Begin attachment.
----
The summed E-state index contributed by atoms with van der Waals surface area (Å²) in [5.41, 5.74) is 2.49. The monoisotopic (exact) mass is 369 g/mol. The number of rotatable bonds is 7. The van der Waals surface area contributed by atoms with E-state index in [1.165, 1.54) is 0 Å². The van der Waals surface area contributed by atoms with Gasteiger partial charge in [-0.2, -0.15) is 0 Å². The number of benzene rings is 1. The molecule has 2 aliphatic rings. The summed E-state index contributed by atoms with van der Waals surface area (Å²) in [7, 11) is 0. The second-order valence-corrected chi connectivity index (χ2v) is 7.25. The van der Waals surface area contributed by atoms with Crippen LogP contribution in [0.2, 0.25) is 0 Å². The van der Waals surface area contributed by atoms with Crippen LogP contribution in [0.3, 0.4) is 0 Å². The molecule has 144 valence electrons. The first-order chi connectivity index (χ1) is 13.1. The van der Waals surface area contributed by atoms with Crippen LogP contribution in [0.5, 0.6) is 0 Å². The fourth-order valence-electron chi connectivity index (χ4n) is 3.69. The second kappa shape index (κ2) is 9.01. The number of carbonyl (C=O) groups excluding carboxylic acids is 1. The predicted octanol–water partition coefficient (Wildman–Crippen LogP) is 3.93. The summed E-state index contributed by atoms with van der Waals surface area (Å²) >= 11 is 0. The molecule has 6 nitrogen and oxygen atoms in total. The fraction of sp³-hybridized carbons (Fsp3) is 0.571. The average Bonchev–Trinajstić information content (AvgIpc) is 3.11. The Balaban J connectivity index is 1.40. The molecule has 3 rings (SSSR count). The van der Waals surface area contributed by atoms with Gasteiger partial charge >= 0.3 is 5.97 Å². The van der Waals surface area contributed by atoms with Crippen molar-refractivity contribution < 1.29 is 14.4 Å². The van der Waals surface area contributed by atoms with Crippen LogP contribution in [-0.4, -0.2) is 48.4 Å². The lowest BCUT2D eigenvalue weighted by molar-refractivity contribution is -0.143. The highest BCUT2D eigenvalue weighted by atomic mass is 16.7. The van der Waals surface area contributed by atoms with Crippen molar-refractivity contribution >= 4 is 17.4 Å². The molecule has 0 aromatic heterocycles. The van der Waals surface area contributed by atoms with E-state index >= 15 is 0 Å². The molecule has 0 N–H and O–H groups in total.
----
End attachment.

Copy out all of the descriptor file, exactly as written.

The summed E-state index contributed by atoms with van der Waals surface area (Å²) in [5.41, 5.74) is 2.49. The monoisotopic (exact) mass is 369 g/mol. The number of rotatable bonds is 7. The van der Waals surface area contributed by atoms with E-state index in [1.165, 1.54) is 0 Å². The van der Waals surface area contributed by atoms with Gasteiger partial charge in [-0.2, -0.15) is 0 Å². The number of benzene rings is 1. The molecule has 2 aliphatic rings. The summed E-state index contributed by atoms with van der Waals surface area (Å²) in [7, 11) is 0. The second-order valence-corrected chi connectivity index (χ2v) is 7.25. The van der Waals surface area contributed by atoms with Crippen LogP contribution in [0.2, 0.25) is 0 Å². The van der Waals surface area contributed by atoms with Crippen LogP contribution in [0.3, 0.4) is 0 Å². The molecule has 144 valence electrons. The first-order chi connectivity index (χ1) is 13.1. The van der Waals surface area contributed by atoms with Crippen LogP contribution in [0.5, 0.6) is 0 Å². The fourth-order valence-electron chi connectivity index (χ4n) is 3.69. The second kappa shape index (κ2) is 9.01. The number of carbonyl (C=O) groups excluding carboxylic acids is 1. The predicted octanol–water partition coefficient (Wildman–Crippen LogP) is 3.93. The summed E-state index contributed by atoms with van der Waals surface area (Å²) >= 11 is 0. The molecule has 6 nitrogen and oxygen atoms in total. The fraction of sp³-hybridized carbons (Fsp3) is 0.571. The average Bonchev–Trinajstić information content (AvgIpc) is 3.11. The Balaban J connectivity index is 1.40. The molecule has 3 rings (SSSR count). The van der Waals surface area contributed by atoms with Gasteiger partial charge >= 0.3 is 5.97 Å². The van der Waals surface area contributed by atoms with Crippen molar-refractivity contribution < 1.29 is 14.4 Å². The van der Waals surface area contributed by atoms with Crippen LogP contribution in [-0.4, -0.2) is 48.4 Å². The lowest BCUT2D eigenvalue weighted by molar-refractivity contribution is -0.143. The highest BCUT2D eigenvalue weighted by atomic mass is 16.7. The van der Waals surface area contributed by atoms with Crippen molar-refractivity contribution >= 4 is 17.4 Å². The molecule has 0 aromatic heterocycles. The van der Waals surface area contributed by atoms with E-state index >= 15 is 0 Å². The molecule has 0 N–H and O–H groups in total.